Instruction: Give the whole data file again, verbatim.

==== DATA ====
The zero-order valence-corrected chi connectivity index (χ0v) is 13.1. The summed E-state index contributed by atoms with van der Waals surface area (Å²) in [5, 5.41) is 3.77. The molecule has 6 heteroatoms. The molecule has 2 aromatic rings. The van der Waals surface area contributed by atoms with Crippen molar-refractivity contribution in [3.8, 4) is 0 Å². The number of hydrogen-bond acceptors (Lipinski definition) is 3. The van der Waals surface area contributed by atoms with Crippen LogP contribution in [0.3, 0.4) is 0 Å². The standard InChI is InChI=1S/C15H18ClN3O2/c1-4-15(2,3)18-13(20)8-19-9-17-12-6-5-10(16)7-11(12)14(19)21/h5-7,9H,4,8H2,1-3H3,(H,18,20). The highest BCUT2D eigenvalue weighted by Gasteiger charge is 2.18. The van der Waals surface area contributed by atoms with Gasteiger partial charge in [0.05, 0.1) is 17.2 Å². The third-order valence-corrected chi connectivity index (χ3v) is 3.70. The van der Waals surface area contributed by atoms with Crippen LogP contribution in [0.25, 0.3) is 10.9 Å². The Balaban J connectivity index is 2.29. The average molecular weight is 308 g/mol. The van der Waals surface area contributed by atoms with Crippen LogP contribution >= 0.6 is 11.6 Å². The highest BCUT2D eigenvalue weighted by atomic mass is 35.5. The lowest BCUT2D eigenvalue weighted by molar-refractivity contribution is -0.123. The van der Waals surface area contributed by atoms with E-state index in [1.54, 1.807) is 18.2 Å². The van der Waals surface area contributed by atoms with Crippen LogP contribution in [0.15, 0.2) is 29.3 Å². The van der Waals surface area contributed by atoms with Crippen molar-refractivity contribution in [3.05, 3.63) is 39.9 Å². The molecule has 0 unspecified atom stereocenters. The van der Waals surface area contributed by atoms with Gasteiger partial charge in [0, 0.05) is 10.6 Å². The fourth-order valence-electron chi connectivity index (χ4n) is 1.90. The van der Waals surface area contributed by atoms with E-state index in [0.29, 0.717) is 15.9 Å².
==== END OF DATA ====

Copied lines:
The zero-order valence-corrected chi connectivity index (χ0v) is 13.1. The summed E-state index contributed by atoms with van der Waals surface area (Å²) in [5, 5.41) is 3.77. The molecule has 6 heteroatoms. The molecule has 2 aromatic rings. The van der Waals surface area contributed by atoms with Crippen molar-refractivity contribution in [3.8, 4) is 0 Å². The number of hydrogen-bond acceptors (Lipinski definition) is 3. The van der Waals surface area contributed by atoms with Crippen LogP contribution in [0.3, 0.4) is 0 Å². The standard InChI is InChI=1S/C15H18ClN3O2/c1-4-15(2,3)18-13(20)8-19-9-17-12-6-5-10(16)7-11(12)14(19)21/h5-7,9H,4,8H2,1-3H3,(H,18,20). The highest BCUT2D eigenvalue weighted by Gasteiger charge is 2.18. The van der Waals surface area contributed by atoms with Gasteiger partial charge in [0.05, 0.1) is 17.2 Å². The third-order valence-corrected chi connectivity index (χ3v) is 3.70. The van der Waals surface area contributed by atoms with Crippen LogP contribution in [0.25, 0.3) is 10.9 Å². The Balaban J connectivity index is 2.29. The average molecular weight is 308 g/mol. The van der Waals surface area contributed by atoms with Crippen LogP contribution >= 0.6 is 11.6 Å². The highest BCUT2D eigenvalue weighted by atomic mass is 35.5. The lowest BCUT2D eigenvalue weighted by molar-refractivity contribution is -0.123. The van der Waals surface area contributed by atoms with E-state index in [1.54, 1.807) is 18.2 Å². The van der Waals surface area contributed by atoms with Crippen LogP contribution in [0.15, 0.2) is 29.3 Å². The van der Waals surface area contributed by atoms with Crippen molar-refractivity contribution in [3.05, 3.63) is 39.9 Å². The molecule has 0 unspecified atom stereocenters. The van der Waals surface area contributed by atoms with Gasteiger partial charge in [0, 0.05) is 10.6 Å². The fourth-order valence-electron chi connectivity index (χ4n) is 1.90. The van der Waals surface area contributed by atoms with E-state index in [0.29, 0.717) is 15.9 Å².